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Mitch McConnell Insists On Liability Protections For Businesses During The Pandemic


On Capitol Hill, Republicans and Democrats have mostly worked together in recent weeks to approve nearly $3 trillion in coronavirus aid. Now Congress is retreating into its bipartisan corners. Key Republicans are demanding new liability protections for businesses during the pandemic, while Democrats say the focus must be on aid for state and local governments. NPR congressional reporter Claudia Grisales has more.

CLAUDIA GRISALES, BYLINE: Senate Majority Leader Mitch McConnell has been fine with the trillions of dollars Congress has spent to address coronavirus, but now he's tapping the brakes. McConnell wants any new relief packages to also protect businesses from legal action during the pandemic. Here's McConnell on the "Guy Benson Show" on Fox News Talk.


MITCH MCCONNELL: I want to make sure that we protect the people we've already sent assistance to who are going to be set up for an avalanche of lawsuits if we don't act.

GRISALES: Recently, President Trump said it's a key part of reopening the economy.


PRESIDENT DONALD TRUMP: We had tried to take liability away from these companies. We just don't want that because we want the companies to open and to open strong.

GRISALES: The Senate returns next week, and this issue is now colliding with Democratic demands to fund state and local governments. Trump and McConnell have been critical of states looking for more federal help, and McConnell said perhaps they should consider bankruptcy. Here's Senate Minority Leader Chuck Schumer of New York.


CHUCK SCHUMER: What leader McConnell is suggesting would lead to hundreds of thousands - hundreds of thousands - of vital state and local government employees - nurses and health workers, correctional officers, sanitation workers, so many others - being fired or furloughed.

GRISALES: McConnell has also raised concerns about new debt. But even some experts that traditionally worry about debt say now is the time to spend on state and local governments. Maya MacGuineas is president of the bipartisan nonprofit Committee for a Responsible Federal Budget. She says the country saw a run on bad debt during positive economic times.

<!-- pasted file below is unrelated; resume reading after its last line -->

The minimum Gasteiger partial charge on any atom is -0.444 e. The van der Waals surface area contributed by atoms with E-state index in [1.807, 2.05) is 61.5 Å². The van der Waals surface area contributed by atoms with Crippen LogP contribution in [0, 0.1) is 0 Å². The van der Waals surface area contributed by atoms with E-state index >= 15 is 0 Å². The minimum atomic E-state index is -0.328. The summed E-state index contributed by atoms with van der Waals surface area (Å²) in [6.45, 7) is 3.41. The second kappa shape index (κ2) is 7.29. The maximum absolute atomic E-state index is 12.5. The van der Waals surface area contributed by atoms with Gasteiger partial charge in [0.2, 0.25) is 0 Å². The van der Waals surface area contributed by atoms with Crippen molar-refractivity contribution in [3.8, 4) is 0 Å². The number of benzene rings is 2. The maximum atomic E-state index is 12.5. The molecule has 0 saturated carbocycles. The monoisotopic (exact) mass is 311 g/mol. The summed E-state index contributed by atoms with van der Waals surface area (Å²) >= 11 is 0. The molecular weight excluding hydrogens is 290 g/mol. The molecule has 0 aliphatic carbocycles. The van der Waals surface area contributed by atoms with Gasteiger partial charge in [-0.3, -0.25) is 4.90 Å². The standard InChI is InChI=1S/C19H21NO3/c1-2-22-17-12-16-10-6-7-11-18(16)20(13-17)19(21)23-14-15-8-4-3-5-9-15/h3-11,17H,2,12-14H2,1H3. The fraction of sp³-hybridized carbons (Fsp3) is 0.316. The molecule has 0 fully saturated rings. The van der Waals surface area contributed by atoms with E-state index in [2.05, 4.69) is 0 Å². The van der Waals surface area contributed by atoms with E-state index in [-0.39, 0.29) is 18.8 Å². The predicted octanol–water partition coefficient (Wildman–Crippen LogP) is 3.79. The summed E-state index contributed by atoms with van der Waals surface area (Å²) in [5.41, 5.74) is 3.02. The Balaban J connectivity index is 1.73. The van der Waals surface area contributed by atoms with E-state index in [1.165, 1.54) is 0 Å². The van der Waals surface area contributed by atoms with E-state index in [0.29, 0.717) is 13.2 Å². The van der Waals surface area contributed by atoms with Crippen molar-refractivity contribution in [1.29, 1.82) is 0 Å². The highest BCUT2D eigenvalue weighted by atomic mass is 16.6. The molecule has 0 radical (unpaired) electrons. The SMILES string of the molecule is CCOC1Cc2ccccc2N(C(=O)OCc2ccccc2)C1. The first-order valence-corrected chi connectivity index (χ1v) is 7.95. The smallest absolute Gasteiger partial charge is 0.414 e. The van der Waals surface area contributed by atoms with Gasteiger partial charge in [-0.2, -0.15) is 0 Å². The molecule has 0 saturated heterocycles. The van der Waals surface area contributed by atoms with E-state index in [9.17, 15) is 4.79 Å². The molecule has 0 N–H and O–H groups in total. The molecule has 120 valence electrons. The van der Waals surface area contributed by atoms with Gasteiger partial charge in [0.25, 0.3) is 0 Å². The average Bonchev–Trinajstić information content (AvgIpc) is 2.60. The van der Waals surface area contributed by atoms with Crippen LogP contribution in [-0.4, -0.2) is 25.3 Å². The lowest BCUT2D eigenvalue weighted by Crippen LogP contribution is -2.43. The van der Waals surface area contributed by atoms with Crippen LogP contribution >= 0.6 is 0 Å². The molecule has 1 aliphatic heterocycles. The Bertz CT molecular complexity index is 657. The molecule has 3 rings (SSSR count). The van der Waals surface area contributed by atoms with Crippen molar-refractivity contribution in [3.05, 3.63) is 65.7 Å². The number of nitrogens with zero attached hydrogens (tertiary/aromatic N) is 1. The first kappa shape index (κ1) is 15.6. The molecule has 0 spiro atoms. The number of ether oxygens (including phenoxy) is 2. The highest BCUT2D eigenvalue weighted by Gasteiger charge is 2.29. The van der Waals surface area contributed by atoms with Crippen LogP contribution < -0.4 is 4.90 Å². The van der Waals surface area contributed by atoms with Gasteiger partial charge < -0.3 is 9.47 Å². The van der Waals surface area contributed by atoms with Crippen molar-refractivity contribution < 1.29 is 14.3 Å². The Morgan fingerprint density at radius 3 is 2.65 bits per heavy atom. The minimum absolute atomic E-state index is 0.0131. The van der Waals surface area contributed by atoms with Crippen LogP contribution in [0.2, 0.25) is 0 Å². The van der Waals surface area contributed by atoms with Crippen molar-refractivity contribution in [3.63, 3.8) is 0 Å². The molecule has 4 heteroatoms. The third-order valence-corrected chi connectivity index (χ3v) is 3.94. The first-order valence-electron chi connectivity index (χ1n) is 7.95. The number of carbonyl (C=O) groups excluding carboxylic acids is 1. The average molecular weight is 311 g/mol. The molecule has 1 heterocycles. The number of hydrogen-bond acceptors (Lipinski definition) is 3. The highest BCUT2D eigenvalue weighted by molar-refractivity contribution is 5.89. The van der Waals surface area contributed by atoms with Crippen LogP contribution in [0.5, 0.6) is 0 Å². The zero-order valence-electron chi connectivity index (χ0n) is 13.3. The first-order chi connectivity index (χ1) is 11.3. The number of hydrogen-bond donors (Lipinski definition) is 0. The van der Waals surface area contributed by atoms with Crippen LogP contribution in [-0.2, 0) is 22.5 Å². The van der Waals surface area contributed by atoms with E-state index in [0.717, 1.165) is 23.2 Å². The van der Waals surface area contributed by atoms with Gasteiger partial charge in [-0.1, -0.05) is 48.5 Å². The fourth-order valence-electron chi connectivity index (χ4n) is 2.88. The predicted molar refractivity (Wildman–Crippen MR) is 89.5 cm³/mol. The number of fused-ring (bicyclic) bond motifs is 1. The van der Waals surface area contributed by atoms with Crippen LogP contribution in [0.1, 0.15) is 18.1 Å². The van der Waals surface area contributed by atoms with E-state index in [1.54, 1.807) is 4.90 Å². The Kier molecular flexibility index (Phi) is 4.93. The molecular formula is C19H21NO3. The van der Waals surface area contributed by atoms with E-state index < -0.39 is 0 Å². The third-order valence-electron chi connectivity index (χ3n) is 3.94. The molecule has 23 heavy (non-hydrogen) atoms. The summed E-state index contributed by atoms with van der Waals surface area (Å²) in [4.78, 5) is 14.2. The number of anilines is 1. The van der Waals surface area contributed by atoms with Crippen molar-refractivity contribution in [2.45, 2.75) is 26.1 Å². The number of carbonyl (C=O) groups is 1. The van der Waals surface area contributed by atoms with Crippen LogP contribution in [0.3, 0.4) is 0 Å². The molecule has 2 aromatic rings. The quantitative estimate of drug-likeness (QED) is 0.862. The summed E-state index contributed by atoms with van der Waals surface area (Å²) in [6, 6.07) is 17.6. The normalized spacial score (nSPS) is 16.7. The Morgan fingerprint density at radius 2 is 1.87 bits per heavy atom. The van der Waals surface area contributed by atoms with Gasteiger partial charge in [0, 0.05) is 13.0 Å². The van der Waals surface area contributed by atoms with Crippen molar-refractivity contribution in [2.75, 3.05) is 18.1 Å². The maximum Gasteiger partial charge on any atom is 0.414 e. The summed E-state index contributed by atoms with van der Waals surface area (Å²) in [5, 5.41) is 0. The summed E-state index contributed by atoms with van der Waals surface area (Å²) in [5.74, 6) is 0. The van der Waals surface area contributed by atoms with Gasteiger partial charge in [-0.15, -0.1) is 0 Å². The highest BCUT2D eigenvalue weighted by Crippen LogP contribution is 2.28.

MAYA MACGUINEAS: But that leads into this moment, which is exactly when you should be borrowing as a country, and we do need to. So worrying so much about the debt now that we don't put in place the measure that we have to stabilize the economy would actually do more damage.

GRISALES: Many states end their fiscal year June 30 and could soon slash their biggest expenses - education, public health, corrections and public safety.

Here's Shelby Kerns with the National Association of State and Budget Officers.

SHELBY KERNS: When you have to cut that much money when you're facing such a significant decline, you really have to go where the money is.

GRISALES: Democrats who are pushing for a significant infusion of cash for states were also saying they want worker protections not new legal shields for their employers. But McConnell is holding firm. Here he is on Fox News.


MCCONNELL: What I'm saying is we have a red line on liability. It won't pass the Senate without it.

GRISALES: Lee Saunders, president of the country's largest union of public employees, is sounding the alarm if Congress doesn't get a deal. On a recent call with Democratic leaders, he said his group, the American Federation of State, County and Municipal Employees, can provide critical services with the aid.


LEE SAUNDERS: It means the streets and roads get fixed. It means clean water comes out of the tap. And it means when you call 911, the ambulance shows up on time.

GRISALES: Congressional Democrats and Republicans say there will be more aid, but that's as far as the agreements go for now.

Claudia Grisales, NPR News, Washington.

(SOUNDBITE OF SOFT GLAS' "BASIL") Transcript provided by NPR, Copyright NPR.

Claudia Grisales is a congressional reporter assigned to NPR's Washington Desk.